Simon Castle, managing director of Chisholm & Winch, the construction company responsible for delivering Hope Street, discusses the unique culture that has helped the construction project align with the aims of the project.
Being passionate about what we do is an integral part of delivering excellent standards of quality, project management and safety on any construction project. But, sometimes, we have the privilege to work on a project where the outcome really matters not only for the client, but also for the people who will occupy the building throughout its lifespan. Hope Street is just such as project.
Across the team, we are inspired by and invested in the project because it’s clear that the calibre of the buildings is intrinsically linked to the aims and ethos of the project. With every element of these buildings, we have the opportunity to make a difference to the lives of the women and children who will be supported by this extraordinary initiative, so getting every detail right has become much more than meeting quality assurance standards; it’s become a commitment to creating a special place where people can rebuild their lives.
Collaboration has been at the heart of that process, and we have leveraged the collaborative culture at Chisholm & Winch to ensure a positive, can-do approach on site. Our company has been built on an honest, no-nonsense approach to construction, with open communication and a solutions-focus to overcoming the challenges that occur as a natural part of any construction programme. On the Hope Street project, that positive mindset, willingness to co-operate and open communication has been amplified throughout the delivery chain; from the One Small Thing team and the design teams at architects, SNUG, and landscape architects, Harris Bugg Studio, through to our subcontractors and suppliers.
Collaboration has been embedded in the success of the project from the outset. One of the key priorities has been to keep the project moving and apply creative thinking and innovative delivery models in order to provide workable solutions. For example, we delivered the foundations package to ensure that construction could start on site as soon as possible, staggering the contract alongside phases of the work to keep progress fluid.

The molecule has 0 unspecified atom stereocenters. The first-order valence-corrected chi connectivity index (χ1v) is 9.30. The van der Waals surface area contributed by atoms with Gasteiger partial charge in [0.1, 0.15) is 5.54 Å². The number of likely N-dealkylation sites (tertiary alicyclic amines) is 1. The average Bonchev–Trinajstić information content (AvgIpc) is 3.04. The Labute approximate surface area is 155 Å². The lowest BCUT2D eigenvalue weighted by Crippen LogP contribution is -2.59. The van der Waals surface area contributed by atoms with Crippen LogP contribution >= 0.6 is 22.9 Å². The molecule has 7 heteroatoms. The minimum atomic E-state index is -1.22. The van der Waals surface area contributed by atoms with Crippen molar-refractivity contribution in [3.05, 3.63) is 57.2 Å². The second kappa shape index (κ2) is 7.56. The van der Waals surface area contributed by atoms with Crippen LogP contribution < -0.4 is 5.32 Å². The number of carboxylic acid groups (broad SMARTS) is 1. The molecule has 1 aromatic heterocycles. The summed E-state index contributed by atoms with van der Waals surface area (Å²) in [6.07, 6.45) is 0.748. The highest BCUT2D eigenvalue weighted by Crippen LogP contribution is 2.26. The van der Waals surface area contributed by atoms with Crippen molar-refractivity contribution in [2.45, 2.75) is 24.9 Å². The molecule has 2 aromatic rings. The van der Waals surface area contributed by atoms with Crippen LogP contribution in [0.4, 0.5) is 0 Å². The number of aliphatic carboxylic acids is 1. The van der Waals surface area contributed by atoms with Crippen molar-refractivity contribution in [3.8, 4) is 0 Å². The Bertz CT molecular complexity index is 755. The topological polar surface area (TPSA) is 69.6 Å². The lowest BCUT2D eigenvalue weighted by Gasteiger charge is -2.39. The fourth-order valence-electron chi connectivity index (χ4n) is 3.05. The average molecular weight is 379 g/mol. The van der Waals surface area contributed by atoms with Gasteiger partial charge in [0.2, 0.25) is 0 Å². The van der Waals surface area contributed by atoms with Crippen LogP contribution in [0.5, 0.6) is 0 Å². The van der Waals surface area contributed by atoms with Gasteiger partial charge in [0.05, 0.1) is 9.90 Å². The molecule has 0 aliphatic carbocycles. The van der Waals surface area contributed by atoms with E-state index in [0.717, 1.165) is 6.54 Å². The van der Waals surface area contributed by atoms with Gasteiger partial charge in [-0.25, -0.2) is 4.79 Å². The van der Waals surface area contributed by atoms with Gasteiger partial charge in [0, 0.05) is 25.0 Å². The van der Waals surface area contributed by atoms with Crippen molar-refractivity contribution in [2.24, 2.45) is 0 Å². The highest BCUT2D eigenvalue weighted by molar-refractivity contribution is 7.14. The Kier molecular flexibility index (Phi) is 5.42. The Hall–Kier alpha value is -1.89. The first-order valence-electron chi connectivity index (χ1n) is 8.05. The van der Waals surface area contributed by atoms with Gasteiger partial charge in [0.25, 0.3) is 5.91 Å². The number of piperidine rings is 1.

We worked closely with the One Small Thing team on procurement of the timber frame and appointment of Eurban, the subcontractor that has delivered the CLT structure for the Hub building, once again ensuring that the programme remained on track and that the principles of trauma-informed design are translated to the built asset on site.
The natural materials and textures that form such an important element of the design intent for the Hub are central to principles of creating a building that is nurturing and promotes a sense of safety and wellbeing. Our goal has been to deliver the project to a high standard respecting the materiality and focus on natural light and connectivity to the outdoors, while identifying any opportunities for cost and time savings. As a result, value engineering has been a continuous process in collaboration with One Small thing, the design teams, our own site personnel and our subcontractors.
This outcome-focused approach has enabled us to develop suggestions for simplifying details and to propose innovative alternatives to materials and techniques that save time, reduce costs and ensure robust quality on site. Sometimes, the suggestions we have made have been agreed by all parties, sometimes, they have been considered and rejected in favour of the original specification. What’s been inspiring in both scenarios is that all the professionals involved have left their egos at the door and worked with the client to provide their best advice based on optimising the outcome for the end users.
In harmony with the ethos of the project and the spirit of collaboration, value engineering has been undertaken on a gain share basis, with the benefits of any cost savings reducing the spend on the project. Further savings have been made by paying close attention to procuring each of the construction packages in as much detail as possible, avoiding waste and enabling us to keep a very tidy site throughout the programme.
Every member of the team has been meticulous in taking care of materials as they have arrived on site, and we are proud to have brought together a team of professionals who have all embraced the aims of the project and the need to deliver a truly inspirational facility for the women and children who will be supported by Hope Street.
Chisholm & Winch has been involved in community and charity projects before, so this is not the first time we have been part of delivering a project that began as a big idea and became a special space that will transform lives. But, with the handover of the first residential spaces now imminent, it’s clear that this will be an extraordinary project that the whole delivery team will be proud of for years to come.